Answer 5: First, the non-QI must apply for QI status at the time of the merger according to Section 5 of the QI Agreement via the QI/WP/WT Application and Accounts Management System, and, if the non-QI is approved for QI status effective as of the date of the merger, the original QI will merge into the newly approved QI (successor QI).  The original QI must notify the IRS that it intends to terminate its QI Agreement by delivery of a notice of termination and merger on the QI/WP/WT Application and Accounts Management System according to section 11.05 of the QI Agreement, provide all required information, and ensure the other requirements of section 11.05 are met.  The successor QI must provide the certification required by section 11.02(B) of the QI Agreement for the original QI’s compliance period prior to the merger.  In addition, the successor QI must provide to its withholding agent a Form W-8IMY representing its status as a QI with respect to the successor QI’s QI-designated accounts.

  • Question 6: What procedure must be followed when a QI in one country re-domiciles into another country after merging with a newly-formed entity, where the QI’s accounts remain with a branch in the original country of the QI’s residency?

Answer 6: At the conclusion of the QI’s re-domiciliation, the QI must report its new name, and the new address of its registered office on the QI/WP/WT Application and Accounts Management System, but does not have to re-apply for QI status.  The QI’s branch information must be updated to take into account the new branch of the QI that results from the re-domiciliation.  A QI that is an FFI or a sponsoring entity must also update its information on the FATCA Registration System (please see the FATCA Registration User Guide).  The QI does not have to submit the notice of termination or the certification described under section 11.05 or 11.02(B) of the QI Agreement, as the QI’s existing QI Agreement will be treated as remaining in effect notwithstanding the merger and re-domiciliation. However, the QI must provide to its withholding agent a Form W-8IMY revised to reflect changes resulting from the re-domiciliation that are relevant to the form.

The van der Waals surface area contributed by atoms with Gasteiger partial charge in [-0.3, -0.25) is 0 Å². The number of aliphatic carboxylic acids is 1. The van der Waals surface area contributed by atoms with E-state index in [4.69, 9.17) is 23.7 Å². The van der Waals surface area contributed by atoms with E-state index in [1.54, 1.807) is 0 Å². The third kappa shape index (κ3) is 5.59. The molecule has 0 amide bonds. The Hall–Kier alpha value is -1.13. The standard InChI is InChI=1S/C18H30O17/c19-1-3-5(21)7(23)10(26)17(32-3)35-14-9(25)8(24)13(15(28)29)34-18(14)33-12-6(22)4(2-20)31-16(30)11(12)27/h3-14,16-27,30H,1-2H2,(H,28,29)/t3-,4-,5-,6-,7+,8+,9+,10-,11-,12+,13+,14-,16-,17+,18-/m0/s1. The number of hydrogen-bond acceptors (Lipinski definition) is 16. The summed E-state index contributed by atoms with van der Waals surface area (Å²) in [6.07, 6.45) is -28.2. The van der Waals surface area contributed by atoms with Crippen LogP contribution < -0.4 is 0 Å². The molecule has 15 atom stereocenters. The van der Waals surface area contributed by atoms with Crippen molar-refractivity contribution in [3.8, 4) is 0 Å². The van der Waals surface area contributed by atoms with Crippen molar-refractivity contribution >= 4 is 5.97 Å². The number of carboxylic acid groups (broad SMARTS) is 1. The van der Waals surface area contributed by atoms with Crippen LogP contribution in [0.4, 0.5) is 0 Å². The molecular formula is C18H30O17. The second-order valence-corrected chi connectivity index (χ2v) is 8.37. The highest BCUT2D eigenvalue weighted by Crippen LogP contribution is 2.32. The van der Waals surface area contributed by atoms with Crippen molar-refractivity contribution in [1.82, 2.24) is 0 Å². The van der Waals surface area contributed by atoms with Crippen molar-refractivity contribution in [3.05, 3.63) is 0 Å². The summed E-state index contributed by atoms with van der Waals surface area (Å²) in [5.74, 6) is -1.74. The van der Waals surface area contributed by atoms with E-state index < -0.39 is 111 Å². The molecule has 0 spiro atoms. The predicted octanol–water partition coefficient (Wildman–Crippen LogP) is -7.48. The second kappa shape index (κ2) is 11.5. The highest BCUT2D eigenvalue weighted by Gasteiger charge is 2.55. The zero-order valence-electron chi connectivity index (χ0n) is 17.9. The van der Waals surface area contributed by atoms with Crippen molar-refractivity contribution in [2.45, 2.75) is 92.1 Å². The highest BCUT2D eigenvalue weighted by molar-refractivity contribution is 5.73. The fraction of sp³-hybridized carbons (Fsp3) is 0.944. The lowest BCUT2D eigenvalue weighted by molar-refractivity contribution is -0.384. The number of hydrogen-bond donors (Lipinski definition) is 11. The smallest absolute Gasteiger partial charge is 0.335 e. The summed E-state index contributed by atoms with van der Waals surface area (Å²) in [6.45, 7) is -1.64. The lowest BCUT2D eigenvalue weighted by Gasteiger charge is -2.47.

IRS publishes updated FAQs on FATCA Registration System

On 16 November 2018, the U.S. Internal Revenue Service (“IRS”) updated its Frequently Asked Questions (“FAQs”) on the Foreign Account Tax Compliance Act (“FATCA”) Registration System (Link). The FATCA Registration System is a secure, web-based system that users may use to register, renew their agreement, and certify, for themselves and associated entities (if any) online.

OECD issues updates to the Guidance for Financial Institutions on CBI/RBI schemes

On 20 November 2018, the Organization for Economic Co-operation and Development (“OECD”) issued updates on its guidance for financial institutions on Citizenship by Investment (“CBI”) and Residence by Investment (“RBI”) schemes (Link).